6. While there were definitely times when I really enjoyed teaching, there were also times when I honestly found it kind of boring, which sounds terrible, but I have to be honest here. And on the whole, I don’t think it’s what I want to do for the rest of my life.

 

7. I have fabulous family and friends. I definitely would have lost my mind a dozen times over this year if I didn’t know they were all standing behind me—six hours and several thousand miles behind me, to be precise, but ready to listen to me and be a virtual shoulder I could cry on and cheer me on. (Did I mention the internet should never be taken for granted?) My parents came to visit me at Christmas for a family vacation, and then they came back again in March, when it became clear how hard a time I was having. If they hadn’t come back, I would have given up and gone home, and if I’d done that, I would have missed so much. I couldn’t have done this without them.

 

8. I have an incredible Seeing Eye dog. I don’t know how many times Mopsy has literally saved my life (I lost count the first week), what with the traffic laws being only suggestions and the drivers who I swear are out for blood. But more than that, she stood by me this whole year, when I was excited and when I was miserable, when I was dancing around my apartment singing Disney songs at the top of my voice or when I was curled up in bed feeling like I would never be able to get up again. When I felt like it was all too much, like I just wasn’t brave enough to get up and keep going, like I just wanted to turn around and go home, Mopsy was the one who forced her head under my arm and wagged her tail: “Come on. We can do it. We’ve come this far.” She deserves a blog post all her own, and so much more.

 

9. I love writing. I always will love writing. But writing all the time can be very lonely. Maybe if I was in the same time zone as all my writing friends, it would be better. I don’t know. But I’m not sure being a full-time writer is what I want to do with my life either. Of course I’ll keep writing and keep trying to get published, but I’ve been doing that my whole life while I was in school, so why can’t I keep doing that while I’m doing something else too?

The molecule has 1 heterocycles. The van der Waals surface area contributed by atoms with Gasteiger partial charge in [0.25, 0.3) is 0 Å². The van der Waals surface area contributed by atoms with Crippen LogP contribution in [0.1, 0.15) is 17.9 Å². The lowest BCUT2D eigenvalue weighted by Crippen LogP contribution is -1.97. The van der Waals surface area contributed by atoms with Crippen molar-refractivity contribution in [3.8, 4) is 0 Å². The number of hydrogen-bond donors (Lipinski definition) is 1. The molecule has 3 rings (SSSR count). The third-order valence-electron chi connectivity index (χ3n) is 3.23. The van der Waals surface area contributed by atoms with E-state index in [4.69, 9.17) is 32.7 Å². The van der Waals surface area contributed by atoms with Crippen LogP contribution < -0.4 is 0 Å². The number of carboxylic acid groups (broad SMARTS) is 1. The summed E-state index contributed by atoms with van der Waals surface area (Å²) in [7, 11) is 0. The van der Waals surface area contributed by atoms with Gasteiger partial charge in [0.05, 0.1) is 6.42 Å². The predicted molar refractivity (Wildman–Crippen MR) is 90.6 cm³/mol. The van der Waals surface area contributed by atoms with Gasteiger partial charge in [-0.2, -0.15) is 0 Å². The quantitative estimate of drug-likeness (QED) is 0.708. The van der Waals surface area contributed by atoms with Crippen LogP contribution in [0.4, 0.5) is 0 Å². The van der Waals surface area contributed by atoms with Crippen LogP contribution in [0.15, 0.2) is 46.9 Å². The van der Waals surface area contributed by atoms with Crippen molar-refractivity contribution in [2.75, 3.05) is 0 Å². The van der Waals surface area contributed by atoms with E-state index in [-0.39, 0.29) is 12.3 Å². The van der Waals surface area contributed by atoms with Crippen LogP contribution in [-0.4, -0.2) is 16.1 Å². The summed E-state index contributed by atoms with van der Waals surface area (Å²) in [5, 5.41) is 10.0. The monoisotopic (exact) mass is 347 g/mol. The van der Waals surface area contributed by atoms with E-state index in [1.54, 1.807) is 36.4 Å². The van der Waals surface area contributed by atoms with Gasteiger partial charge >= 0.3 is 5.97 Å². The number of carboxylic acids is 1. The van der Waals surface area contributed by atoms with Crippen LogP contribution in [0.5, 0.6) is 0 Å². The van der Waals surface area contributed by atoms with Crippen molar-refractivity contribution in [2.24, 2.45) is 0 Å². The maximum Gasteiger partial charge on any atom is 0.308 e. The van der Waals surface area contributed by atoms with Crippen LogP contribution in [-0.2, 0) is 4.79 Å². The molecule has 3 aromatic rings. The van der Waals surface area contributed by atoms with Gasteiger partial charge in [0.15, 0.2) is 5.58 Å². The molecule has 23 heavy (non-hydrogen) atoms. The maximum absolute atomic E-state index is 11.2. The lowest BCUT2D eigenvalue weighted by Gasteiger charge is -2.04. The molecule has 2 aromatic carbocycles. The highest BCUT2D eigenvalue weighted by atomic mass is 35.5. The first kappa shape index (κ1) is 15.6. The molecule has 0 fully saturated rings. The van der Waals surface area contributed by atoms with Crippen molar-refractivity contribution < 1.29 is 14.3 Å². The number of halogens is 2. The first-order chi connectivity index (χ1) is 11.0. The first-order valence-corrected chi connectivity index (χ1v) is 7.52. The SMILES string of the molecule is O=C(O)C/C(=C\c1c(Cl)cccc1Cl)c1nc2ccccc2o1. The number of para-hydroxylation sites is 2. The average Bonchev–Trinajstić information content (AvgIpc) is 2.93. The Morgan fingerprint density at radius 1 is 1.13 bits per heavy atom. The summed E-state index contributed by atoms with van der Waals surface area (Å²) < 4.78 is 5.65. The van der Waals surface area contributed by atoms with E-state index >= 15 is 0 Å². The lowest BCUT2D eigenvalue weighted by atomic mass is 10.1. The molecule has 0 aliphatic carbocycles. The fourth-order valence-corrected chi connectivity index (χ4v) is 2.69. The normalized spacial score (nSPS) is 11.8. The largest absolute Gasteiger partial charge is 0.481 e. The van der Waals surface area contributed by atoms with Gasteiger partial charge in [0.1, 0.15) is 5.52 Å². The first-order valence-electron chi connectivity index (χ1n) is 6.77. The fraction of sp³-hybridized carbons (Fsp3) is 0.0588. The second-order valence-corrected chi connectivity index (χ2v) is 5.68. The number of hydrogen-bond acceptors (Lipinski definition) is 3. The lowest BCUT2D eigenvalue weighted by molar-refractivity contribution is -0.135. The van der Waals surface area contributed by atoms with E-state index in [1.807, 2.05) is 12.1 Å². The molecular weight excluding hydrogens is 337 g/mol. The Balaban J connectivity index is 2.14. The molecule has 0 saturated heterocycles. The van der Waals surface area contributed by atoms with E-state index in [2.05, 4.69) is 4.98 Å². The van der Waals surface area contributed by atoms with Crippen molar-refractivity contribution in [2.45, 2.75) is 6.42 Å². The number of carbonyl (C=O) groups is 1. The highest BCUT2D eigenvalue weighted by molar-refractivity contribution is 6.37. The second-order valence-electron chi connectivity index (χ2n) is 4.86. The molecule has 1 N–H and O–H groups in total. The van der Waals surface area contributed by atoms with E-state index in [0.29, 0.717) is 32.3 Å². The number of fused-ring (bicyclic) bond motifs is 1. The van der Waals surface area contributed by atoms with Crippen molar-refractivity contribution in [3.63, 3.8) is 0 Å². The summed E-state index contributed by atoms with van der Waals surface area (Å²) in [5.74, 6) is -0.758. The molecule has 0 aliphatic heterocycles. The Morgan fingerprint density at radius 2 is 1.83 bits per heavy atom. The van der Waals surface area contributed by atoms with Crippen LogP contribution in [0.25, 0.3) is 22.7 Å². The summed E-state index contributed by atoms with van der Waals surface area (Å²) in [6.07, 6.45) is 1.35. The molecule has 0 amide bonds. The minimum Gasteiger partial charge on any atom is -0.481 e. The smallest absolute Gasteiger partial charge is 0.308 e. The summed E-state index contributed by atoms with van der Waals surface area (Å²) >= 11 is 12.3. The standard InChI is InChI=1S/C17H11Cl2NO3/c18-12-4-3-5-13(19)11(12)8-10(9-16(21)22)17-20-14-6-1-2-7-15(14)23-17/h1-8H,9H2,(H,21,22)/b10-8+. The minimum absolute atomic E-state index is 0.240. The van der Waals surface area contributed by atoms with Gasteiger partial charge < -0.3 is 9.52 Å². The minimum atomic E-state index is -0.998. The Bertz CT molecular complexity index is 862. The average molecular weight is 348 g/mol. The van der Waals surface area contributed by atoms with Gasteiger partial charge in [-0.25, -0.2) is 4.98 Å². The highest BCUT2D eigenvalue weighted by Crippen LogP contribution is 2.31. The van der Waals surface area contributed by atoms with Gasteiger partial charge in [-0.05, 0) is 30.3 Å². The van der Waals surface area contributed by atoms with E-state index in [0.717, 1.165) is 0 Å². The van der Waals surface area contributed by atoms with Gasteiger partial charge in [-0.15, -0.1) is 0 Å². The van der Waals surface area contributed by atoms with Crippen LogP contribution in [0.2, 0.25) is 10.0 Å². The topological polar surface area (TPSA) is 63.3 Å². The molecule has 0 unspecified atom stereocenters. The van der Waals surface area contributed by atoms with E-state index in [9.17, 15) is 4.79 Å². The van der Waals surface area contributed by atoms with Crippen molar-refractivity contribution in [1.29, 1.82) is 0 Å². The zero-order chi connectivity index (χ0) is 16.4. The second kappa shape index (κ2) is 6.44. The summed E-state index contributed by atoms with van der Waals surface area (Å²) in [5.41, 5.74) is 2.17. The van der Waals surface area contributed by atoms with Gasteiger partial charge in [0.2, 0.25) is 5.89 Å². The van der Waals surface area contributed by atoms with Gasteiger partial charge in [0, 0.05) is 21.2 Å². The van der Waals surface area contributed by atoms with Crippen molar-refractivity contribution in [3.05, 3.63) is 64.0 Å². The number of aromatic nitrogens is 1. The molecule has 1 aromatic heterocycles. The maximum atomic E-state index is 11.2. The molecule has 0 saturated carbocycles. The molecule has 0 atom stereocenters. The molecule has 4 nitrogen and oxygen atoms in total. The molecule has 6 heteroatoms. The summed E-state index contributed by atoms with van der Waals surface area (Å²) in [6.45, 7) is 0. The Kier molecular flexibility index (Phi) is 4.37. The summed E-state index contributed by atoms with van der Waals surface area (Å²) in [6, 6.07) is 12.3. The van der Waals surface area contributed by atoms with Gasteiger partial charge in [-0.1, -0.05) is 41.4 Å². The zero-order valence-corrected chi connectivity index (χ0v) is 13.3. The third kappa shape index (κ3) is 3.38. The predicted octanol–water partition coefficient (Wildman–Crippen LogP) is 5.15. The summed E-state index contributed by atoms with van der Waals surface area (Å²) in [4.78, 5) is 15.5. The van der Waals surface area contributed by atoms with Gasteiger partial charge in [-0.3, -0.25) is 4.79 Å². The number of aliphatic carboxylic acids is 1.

10. There is no shame in crying over Disney movies when you’re twenty-four. (I already knew this too, but again, I felt it deserved to be repeated.)

 

11. Things don’t always work out as you plan, but they do work out, and they might be just as good.

 

12. I want to go to law school and become a disabilities rights lawyer. I might have come to this decision without Italy. I wasn’t sure even before I graduated that I wanted to get a Ph.D in comparative literature. I loved Italian literature, but I could read it without a doctorate, couldn’t I? So I might have realized that I had something else I could give, that so many people had fought for me and my rights all my life, and I could give back by fighting for someone else. But without Italy, without having to really fight for myself and my rights, without feeling discriminated and judged, I don’t think I would have had the same compassion and empathy that I have now, not only for people with disabilities, but for other groups as well.

 

There’s more, so much more, but it’s harder to put into words. There were times when I didn’t feel like I was really independent, but in fact, I have been more independent this year than ever before. True, I couldn’t cook myself—you had to start the stove by turning on the gas and then using a lighter, and in case I haven’t mentioned it, I have no aim—and I couldn’t even get to the store by myself without risking getting squished because the cars in Assisi think the sidewalk is at best a parking lot and at worst an extra lane. But I was taking care of myself and my dog. I had my own apartment and my own finances to handle. I was traveling to and from work every day by myself—stay tuned for the “Whacky Adventures of Mopsy and Jameyanne Trying to Get to School Without Getting Killed.” And I wouldn’t trade the ability to go to the store and cook myself for all the wonderful meals I had with Stefania and Bruno—my landlady and landlord—and the friendship we formed over those meals.